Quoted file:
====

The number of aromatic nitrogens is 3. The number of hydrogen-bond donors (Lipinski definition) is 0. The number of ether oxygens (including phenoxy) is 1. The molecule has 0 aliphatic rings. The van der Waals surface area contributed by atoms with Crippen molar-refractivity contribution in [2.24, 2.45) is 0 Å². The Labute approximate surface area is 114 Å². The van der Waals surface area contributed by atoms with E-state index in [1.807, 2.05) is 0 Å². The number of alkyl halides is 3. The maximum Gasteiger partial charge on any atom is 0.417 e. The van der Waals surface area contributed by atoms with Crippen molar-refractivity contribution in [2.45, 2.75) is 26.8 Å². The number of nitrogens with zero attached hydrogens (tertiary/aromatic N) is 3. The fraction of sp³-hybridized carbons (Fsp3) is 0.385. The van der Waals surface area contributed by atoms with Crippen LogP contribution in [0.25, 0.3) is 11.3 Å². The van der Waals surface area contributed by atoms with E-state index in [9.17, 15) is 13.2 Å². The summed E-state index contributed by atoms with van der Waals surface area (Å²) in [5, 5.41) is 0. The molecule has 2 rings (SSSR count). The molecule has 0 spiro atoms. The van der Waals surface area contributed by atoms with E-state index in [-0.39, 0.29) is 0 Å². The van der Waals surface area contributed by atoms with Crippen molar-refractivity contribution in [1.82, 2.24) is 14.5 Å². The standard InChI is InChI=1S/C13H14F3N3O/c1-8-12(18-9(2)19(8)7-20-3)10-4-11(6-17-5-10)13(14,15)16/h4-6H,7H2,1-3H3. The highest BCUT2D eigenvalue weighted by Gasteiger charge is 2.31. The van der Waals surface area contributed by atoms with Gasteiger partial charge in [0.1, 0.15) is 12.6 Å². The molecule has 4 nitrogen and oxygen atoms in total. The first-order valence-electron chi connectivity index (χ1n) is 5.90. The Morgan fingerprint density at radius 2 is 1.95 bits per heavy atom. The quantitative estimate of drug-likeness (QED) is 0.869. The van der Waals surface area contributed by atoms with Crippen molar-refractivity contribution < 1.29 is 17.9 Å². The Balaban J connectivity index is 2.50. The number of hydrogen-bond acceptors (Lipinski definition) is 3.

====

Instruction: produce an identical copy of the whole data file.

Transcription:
The number of aromatic nitrogens is 3. The number of hydrogen-bond donors (Lipinski definition) is 0. The number of ether oxygens (including phenoxy) is 1. The molecule has 0 aliphatic rings. The van der Waals surface area contributed by atoms with Crippen molar-refractivity contribution in [2.24, 2.45) is 0 Å². The Labute approximate surface area is 114 Å². The van der Waals surface area contributed by atoms with E-state index in [1.807, 2.05) is 0 Å². The number of alkyl halides is 3. The maximum Gasteiger partial charge on any atom is 0.417 e. The van der Waals surface area contributed by atoms with Crippen molar-refractivity contribution in [2.45, 2.75) is 26.8 Å². The number of nitrogens with zero attached hydrogens (tertiary/aromatic N) is 3. The fraction of sp³-hybridized carbons (Fsp3) is 0.385. The van der Waals surface area contributed by atoms with Crippen LogP contribution in [0.25, 0.3) is 11.3 Å². The van der Waals surface area contributed by atoms with E-state index in [9.17, 15) is 13.2 Å². The summed E-state index contributed by atoms with van der Waals surface area (Å²) in [5, 5.41) is 0. The molecule has 2 rings (SSSR count). The molecule has 0 spiro atoms. The van der Waals surface area contributed by atoms with E-state index in [-0.39, 0.29) is 0 Å². The van der Waals surface area contributed by atoms with Crippen molar-refractivity contribution in [1.82, 2.24) is 14.5 Å². The standard InChI is InChI=1S/C13H14F3N3O/c1-8-12(18-9(2)19(8)7-20-3)10-4-11(6-17-5-10)13(14,15)16/h4-6H,7H2,1-3H3. The highest BCUT2D eigenvalue weighted by Gasteiger charge is 2.31. The van der Waals surface area contributed by atoms with Gasteiger partial charge in [0.1, 0.15) is 12.6 Å². The molecule has 4 nitrogen and oxygen atoms in total. The first-order valence-electron chi connectivity index (χ1n) is 5.90. The Morgan fingerprint density at radius 2 is 1.95 bits per heavy atom. The quantitative estimate of drug-likeness (QED) is 0.869. The van der Waals surface area contributed by atoms with Crippen molar-refractivity contribution < 1.29 is 17.9 Å². The Balaban J connectivity index is 2.50. The number of hydrogen-bond acceptors (Lipinski definition) is 3.